The bloom time of daffodils varies depending upon the type of daffodil in question and its location.
Some varieties, in some locations, may bloom off and on for half the year. Other types and settings may provide only about 6 weeks of blooms.
In this article, we discuss how long daffodils bloom.
How Can You Get The Longest Bloom Time From Daffodils?
For the longest and most exciting bloom time, create a varied selection of bulbs from each of the 13 different daffodil divisions.
Each group consists of a wide variety of colorful, interesting selections. [source]
Some types of daffodils, such as Dutch Master, are early bloomers. These are the ones you’ll see braving the last of the snow toward the end of January.
Typically, these early bloomers will produce flowers about a month after they emerge from their long winter nap.
They will continue to bloom for a month to 6 weeks after, and if you’ve planted some later season bloomers, you can continue to have good daffodil blooms for mid-spring.
With the right combination of daffodil bulbs, good care, and a suitable climate, you may be able to have daffodils blooming from February through May in northern climates.
Daffodils may begin blooming in December and persist through June in some southern climates.
What Are Some Good Daffodil Combinations For Long Bloom Time?
In addition to Dutch Master, Ice Follies and February Gold are good early bloomers in zones 3-8.
Although Tete a Tete is an early bloomer in warmer zones, it may bloom later in the spring in freezing climates.
Other mid-season choices include the following:
- Jack Snipe
One of the best late-blooming varieties is Salome, which may produce flowers as late as May in northern climates.
How Long Will Daffodil Blooms Last As Cut Flowers?
The length of time your cut daffodils last depends on your cutting and preparation technique.
It’s a good idea to go into the garden with a container of lukewarm water to get your daffodils right into the water as soon as you cut them.
Be sure to cut the stems at a 45-degree angle because this will facilitate their being able to take up water.
If you are cutting several different types of flowers, keep the daffodils separate in their water container. This is because their sap can actually cause other cut flowers to wilt and die quickly.
For this reason, after you have cut your daffodils, allow them to stand in freshwater for at least half an hour before mixing them into a bouquet. This will allow quite a bit of the sap to wash out before they contact other flowers.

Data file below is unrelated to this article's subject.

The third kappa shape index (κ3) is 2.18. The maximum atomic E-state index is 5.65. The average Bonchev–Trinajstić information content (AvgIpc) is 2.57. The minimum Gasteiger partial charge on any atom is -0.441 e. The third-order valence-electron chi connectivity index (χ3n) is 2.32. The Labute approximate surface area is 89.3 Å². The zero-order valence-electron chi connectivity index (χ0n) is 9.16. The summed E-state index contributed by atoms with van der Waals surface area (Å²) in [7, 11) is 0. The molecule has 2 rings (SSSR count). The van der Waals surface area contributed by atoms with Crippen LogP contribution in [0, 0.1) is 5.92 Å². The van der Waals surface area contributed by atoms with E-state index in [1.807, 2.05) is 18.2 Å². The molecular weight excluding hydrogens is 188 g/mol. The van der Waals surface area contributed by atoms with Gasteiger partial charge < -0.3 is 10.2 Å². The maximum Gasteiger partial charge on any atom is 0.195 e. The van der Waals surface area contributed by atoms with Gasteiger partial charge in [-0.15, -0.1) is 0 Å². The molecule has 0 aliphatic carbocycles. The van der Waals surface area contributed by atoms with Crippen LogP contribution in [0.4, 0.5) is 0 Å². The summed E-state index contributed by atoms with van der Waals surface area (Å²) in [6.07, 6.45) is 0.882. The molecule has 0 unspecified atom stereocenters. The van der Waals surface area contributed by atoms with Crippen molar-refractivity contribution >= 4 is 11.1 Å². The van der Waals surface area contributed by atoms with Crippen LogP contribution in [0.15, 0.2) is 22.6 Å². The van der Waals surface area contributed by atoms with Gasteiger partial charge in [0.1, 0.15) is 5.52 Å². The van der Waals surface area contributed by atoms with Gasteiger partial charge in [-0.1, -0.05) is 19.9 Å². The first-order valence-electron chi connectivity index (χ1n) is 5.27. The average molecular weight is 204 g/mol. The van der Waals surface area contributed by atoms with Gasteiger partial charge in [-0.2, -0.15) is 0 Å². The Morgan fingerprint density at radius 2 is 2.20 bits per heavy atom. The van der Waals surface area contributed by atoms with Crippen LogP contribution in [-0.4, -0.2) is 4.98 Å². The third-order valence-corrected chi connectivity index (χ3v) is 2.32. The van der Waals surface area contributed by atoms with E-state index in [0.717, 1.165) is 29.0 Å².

How Can You Extend The Life Of Cut Daffodils?
Here are the tips to follow:
- Always use a clean vase and lukewarm water to give your cut daffodils and other cut flowers the longest possible bloom time.
- Fill the vase about two-thirds full.
- Cut away any foliage that will be below the waterline.
- Examine your flowers for any dead petals and foliage that should be removed.
- Keep your cut flower arrangement out of direct sunlight and drafts.
- Also, avoid putting your flowers near a bowl of fruit because the “off-gassing“ of the fruit will cause the flowers to decay more rapidly.
- Change the water every other day.
- If you notice that the ends of the stems are starting to decay, trim away the mushy part (at a 45-degree angle).
When you initially arrange and water your bouquet, and every time you change the water, add a commercially prepared flower food or one of your own making.
Homemade Cut Flower Food
For every quart of water used, you can add:
- 2 tsp lime or lemon juice
- 1 tsp bleach
- 1 tsp sugar
You may also wish to put your flower arrangement in the refrigerator each night when you go to bed. This will help the flowers last longer.
Cut daffodils and other flowers can last nearly 2 weeks with proper care.
Will Daffodils Rebloom If You Cut Them For Flower Arrangements?
Sadly, each daffodil plant only blooms once a year, so they will not return that year if you cut the flowers.
They will bloom the next year, though, as long as you remember to leave the foliage in place until it has withered and died completely.
Unfortunately, cutting the foliage away steals energy from the bulbs and may prevent the plant from blooming during the next growing season.
What Is The Best Climate For Daffodils?
For the longest bloom time, the best climate is one that offers cold (35° to 48° degrees Fahrenheit) winters. The dormant time should be between 3 and 4 months.
Daffodils can be grown in USDA hardiness zones 3 to 9, but they’ll do best below zone 7.
In areas that receive a hard freeze, it is essential to mulch deeply in the late fall to protect the bulbs through the winter.
If you live in USDA hardiness zone 8 or above, you may need to do the following:
- Dig up your bulbs after their foliage has died back.
- Dry them, and put them in cold storage for 3 or 4 months.
- You can then replant them in time for the growing and blooming season.
If you prefer not to go to all this trouble, you can plant native daffodils, such as Minnow, which thrive easily in hardiness zones 5 to 9. [source]